Sunday, January 29, 2012

Resurrection Sundays: Scholarly rejection of naturalistic hypothesis

I am proud to declare that Resurrection Sundays are returning! Hooray! However, they are not going to be weekly events, as they were originally. I will release new segments on Sundays- but not always once a week. I plan to focus the bulk of my energy on other subjects, such as sociology. With that said, let me return to the post.

Apologists like William Lane Craig and Gary Habermas like to rub in that contemporary scholarship still snuffs naturalistic alternatives to the resurrection. Here is a quote from the former illustrating my point:

"Down through history various alternative explanations of the facts have been offered, for example, the conspiracy theory, the apparent death theory, the hallucination theory, and so forth. Such hypotheses have been almost universally rejected by contemporary scholarship. No naturalistic hypothesis has attracted a great number of scholars."
Indeed Craig is right- no naturalistic hypothesis has attracted a great number of scholars. However, what really irritates me is the part about these hypothesis being universally rejected by contemporary scholars. As these apologists point out- even skeptics tend to avoid defending any particular hypothesis. The same point is brought up in Habermas' article "The Late Twentieth century resurgence of naturalistic responses to Jesus resurrection".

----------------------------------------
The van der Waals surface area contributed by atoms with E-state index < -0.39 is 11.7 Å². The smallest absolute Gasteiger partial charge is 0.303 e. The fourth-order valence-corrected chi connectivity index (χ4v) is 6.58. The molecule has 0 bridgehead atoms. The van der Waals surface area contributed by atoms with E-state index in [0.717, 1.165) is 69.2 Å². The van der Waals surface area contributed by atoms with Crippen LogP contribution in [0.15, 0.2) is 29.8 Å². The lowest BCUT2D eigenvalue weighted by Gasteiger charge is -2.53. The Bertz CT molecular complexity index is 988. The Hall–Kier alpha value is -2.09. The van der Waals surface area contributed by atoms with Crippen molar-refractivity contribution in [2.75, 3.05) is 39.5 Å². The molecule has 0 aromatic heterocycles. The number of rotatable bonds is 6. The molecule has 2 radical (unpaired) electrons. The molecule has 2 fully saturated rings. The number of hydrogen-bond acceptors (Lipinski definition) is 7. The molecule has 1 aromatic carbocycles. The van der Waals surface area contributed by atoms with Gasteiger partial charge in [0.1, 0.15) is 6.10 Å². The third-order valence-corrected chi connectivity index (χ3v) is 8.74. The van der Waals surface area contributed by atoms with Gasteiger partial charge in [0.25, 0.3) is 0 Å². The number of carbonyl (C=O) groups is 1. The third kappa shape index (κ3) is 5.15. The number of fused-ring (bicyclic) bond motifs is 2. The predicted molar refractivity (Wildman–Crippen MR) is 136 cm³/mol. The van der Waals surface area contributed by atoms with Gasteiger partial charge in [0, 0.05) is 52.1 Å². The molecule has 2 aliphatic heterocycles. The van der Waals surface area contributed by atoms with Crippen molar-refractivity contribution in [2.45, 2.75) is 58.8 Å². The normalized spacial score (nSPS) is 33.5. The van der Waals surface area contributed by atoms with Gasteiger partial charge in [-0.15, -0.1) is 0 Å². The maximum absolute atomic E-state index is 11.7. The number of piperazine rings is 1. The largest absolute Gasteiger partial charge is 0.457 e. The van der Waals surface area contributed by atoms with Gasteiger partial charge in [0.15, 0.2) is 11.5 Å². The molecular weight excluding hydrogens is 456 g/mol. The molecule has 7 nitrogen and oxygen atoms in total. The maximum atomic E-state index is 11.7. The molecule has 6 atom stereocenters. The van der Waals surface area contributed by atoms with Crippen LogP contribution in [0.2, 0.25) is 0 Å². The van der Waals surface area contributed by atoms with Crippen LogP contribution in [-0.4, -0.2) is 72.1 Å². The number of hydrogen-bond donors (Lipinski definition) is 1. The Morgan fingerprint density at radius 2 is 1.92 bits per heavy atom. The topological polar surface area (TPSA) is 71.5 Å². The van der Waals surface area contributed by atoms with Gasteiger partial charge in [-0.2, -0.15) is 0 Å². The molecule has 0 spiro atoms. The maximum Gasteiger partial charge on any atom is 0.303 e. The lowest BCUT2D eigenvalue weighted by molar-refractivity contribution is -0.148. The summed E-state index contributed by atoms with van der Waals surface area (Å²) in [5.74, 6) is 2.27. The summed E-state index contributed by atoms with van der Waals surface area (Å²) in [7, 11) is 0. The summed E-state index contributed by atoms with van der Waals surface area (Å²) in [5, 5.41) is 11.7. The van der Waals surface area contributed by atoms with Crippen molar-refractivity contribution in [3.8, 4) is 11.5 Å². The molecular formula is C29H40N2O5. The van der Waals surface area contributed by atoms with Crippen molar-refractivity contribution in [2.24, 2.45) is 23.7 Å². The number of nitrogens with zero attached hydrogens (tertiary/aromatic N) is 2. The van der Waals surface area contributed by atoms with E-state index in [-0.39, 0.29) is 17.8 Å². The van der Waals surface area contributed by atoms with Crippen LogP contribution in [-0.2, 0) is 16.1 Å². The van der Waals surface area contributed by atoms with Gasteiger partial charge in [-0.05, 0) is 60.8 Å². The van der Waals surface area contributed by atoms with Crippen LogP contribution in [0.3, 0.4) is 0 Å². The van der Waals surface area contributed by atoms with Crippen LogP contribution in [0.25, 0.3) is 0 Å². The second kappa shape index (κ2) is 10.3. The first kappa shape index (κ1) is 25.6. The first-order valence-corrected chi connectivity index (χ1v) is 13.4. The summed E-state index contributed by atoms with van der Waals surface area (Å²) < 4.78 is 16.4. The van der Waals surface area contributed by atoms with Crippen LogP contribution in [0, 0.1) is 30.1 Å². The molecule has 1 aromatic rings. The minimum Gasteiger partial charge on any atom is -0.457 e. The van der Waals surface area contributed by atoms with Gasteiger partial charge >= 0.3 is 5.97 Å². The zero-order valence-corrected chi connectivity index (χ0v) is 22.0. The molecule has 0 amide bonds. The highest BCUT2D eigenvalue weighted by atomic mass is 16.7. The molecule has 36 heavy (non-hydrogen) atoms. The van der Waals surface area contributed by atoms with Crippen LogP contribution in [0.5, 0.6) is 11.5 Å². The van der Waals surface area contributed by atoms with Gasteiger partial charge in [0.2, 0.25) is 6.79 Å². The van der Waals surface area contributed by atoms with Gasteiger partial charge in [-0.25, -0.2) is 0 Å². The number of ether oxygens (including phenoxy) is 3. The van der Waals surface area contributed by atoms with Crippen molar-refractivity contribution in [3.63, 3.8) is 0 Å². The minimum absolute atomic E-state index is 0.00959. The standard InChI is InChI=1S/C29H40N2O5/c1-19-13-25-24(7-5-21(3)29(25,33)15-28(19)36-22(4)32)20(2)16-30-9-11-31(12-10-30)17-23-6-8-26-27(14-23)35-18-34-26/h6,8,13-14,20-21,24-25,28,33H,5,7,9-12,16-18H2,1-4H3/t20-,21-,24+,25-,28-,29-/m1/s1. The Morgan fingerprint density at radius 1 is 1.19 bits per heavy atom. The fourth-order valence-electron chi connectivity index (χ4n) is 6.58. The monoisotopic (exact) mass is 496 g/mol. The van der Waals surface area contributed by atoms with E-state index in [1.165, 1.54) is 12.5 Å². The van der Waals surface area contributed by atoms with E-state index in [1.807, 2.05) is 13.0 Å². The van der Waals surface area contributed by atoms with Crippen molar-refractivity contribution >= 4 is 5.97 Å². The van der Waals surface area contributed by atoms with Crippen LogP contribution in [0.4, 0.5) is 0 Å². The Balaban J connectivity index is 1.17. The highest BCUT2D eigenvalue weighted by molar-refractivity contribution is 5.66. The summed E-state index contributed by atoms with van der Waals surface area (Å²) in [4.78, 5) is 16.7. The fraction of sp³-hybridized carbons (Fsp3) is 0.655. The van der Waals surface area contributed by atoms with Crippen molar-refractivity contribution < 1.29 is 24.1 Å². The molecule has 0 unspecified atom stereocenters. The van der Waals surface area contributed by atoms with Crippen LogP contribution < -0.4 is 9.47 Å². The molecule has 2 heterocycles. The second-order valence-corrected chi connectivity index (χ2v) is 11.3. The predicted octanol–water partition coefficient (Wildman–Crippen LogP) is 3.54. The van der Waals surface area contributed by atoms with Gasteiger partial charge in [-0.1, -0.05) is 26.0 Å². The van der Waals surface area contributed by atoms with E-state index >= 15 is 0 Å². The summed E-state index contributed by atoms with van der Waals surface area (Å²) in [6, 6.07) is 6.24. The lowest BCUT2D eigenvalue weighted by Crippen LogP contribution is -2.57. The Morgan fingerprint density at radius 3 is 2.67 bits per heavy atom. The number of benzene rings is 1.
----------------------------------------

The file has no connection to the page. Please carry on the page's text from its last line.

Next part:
So, why do most scholars, including the skeptical ones, avoid using these hypothesis. My guess is that it's because all the traditional ones really are terible! The swoon theory is one I've never found persuasive at all- although not for the same reason most apologists do. Most apologists like Craig don't find it persuasive since they question how a half dead Jesus could be glorified to the status of a God. Personally- I think the biggest problem with it is that Jesus would have eventually died anyways. Another thoery I find no weight in is the wrong tomb theory. I don't know- I just find it hard to believe that, after Jesus' body dissapeared, the disciples never once thought to ask Joseph of Arimethea about it. I admit that the conspiracy theory is at least possible- although I'm not exactly a fan of theories that are un-provable and un-falsifyable.

As you should all know, the only theory I put stock in is the subjective vision theory. According to it, Jesus stayed dead- shortly afterwards, his disciples hallucinated him alive. Sadly, this theory is equally rejected by most scholars. However, there is one version of this theory which hasn't been totally rejected by scholars... this being the bereavement experience. First created by Gerd Ludemann, this theory relies not on ordinary hallucinations, but on bereavement hallucinations. There big difference. Although regular hallucinations require certain emotional and physiological conditions to occur (such as lack of sleep or food), bereavement hallucination dont seem to require anything (other than, of course, bereavement).